But there is a range of inherent hazards in the pursuit of awareness and causes and agendas.

Take the piece that hung next to mine during the event. The massive conglomeration of Chihuly-like plastic bottle florals might bring awareness to the problem of litter, but one wonders how long it will be before the thing itself heads to the dump instead of the closest recycling station; viewers stood in awe of the artist’s ability to deftly turn 200 lbs. of trash ... into 200 lbs. of trash.

Consider, too, the piece that hung on the other side of my piece. The 8 by 18-feet drawing brought to light issues dealing with water quality and availability. But it was done on paper – produced by mills which historically have been among the worst polluters of water.

In similar manner, a humongous image that floated in the Grand River forced us to think of native Americans being forced to contend with oil production in the Dakotas. But the message became mixed when the artist had the image printed on a plasticized material – an oil byproduct. Even the artist admitted the incongruity, leaving the viewer more puzzled.

My own piece, however, contained its own kind of hazard – a heartfelt one for which I was not wholly prepared. “Ambrei as Potamiaena” was essentially about Christian martyrdom, and the reality of clinging to Faith in an evil world. The names of more than 2,000 martyrs through history and across the globe bled down the frame and onto the floor. Because St. Potamiaena eventually became a patron saint of rape victims, I also allowed those who “shared in her suffering” to put their names in a slotted box so I could add them to the mix.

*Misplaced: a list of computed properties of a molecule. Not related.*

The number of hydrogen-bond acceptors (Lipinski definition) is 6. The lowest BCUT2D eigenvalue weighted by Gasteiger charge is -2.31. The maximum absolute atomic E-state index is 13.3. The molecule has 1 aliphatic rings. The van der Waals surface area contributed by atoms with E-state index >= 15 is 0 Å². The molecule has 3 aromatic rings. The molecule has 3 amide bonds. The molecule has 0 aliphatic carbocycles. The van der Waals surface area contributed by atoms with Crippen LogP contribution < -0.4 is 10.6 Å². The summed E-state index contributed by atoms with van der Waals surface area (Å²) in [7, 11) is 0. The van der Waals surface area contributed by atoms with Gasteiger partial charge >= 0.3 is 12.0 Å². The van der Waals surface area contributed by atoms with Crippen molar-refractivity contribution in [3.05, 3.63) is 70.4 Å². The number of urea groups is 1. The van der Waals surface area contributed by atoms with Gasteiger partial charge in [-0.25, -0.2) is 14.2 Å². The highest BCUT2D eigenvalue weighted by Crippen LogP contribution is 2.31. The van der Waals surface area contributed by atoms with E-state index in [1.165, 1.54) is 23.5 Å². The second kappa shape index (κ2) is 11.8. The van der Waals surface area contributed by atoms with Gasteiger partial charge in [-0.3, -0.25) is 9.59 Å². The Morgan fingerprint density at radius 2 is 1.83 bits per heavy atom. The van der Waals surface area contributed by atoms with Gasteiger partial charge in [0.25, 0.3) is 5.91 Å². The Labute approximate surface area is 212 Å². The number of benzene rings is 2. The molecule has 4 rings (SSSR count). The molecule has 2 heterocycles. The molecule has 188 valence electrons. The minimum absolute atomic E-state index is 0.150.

To my knowledge, I have no connections to rape victims, so the first name I found on a folded piece of paper was a jolt. The degree of separation between my cushy world and reality grossly diminished.

Rarely would anyone put a name in the box when the crowds thronged, but piles of names would await me in the quiet mornings, pointing to the lingering stigma of being a victim.

Visitors who stopped and read my artist statement were thankful. Some had tears. Some were young. Some were old. One woman chatted with me at length, thankful that I, a man, was addressing the issue. She was a rape victim and a published author on the subject.